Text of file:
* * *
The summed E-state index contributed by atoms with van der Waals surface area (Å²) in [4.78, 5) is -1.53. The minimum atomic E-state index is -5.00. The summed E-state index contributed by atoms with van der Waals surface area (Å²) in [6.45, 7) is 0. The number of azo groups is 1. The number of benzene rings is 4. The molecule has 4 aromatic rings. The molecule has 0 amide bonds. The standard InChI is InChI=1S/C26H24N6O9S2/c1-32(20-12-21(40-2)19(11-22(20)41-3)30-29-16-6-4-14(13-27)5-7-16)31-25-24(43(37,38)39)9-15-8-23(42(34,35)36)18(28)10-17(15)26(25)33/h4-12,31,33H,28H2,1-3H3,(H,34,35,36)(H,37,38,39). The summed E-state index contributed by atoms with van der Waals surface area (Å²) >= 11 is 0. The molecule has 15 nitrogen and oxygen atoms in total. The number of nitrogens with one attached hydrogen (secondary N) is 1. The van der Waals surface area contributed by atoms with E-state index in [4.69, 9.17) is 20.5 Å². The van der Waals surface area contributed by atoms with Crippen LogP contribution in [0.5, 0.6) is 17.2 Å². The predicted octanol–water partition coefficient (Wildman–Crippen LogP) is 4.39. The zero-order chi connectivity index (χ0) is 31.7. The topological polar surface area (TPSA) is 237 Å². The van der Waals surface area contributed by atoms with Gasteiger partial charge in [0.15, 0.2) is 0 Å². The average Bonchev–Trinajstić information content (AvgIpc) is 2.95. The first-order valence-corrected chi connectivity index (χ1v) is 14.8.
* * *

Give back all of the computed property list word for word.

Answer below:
The summed E-state index contributed by atoms with van der Waals surface area (Å²) in [4.78, 5) is -1.53. The minimum atomic E-state index is -5.00. The summed E-state index contributed by atoms with van der Waals surface area (Å²) in [6.45, 7) is 0. The number of azo groups is 1. The number of benzene rings is 4. The molecule has 4 aromatic rings. The molecule has 0 amide bonds. The standard InChI is InChI=1S/C26H24N6O9S2/c1-32(20-12-21(40-2)19(11-22(20)41-3)30-29-16-6-4-14(13-27)5-7-16)31-25-24(43(37,38)39)9-15-8-23(42(34,35)36)18(28)10-17(15)26(25)33/h4-12,31,33H,28H2,1-3H3,(H,34,35,36)(H,37,38,39). The summed E-state index contributed by atoms with van der Waals surface area (Å²) >= 11 is 0. The molecule has 15 nitrogen and oxygen atoms in total. The number of nitrogens with one attached hydrogen (secondary N) is 1. The van der Waals surface area contributed by atoms with E-state index in [4.69, 9.17) is 20.5 Å². The van der Waals surface area contributed by atoms with Crippen LogP contribution in [0.5, 0.6) is 17.2 Å². The predicted octanol–water partition coefficient (Wildman–Crippen LogP) is 4.39. The zero-order chi connectivity index (χ0) is 31.7. The topological polar surface area (TPSA) is 237 Å². The van der Waals surface area contributed by atoms with Gasteiger partial charge in [0.15, 0.2) is 0 Å². The average Bonchev–Trinajstić information content (AvgIpc) is 2.95. The first-order valence-corrected chi connectivity index (χ1v) is 14.8.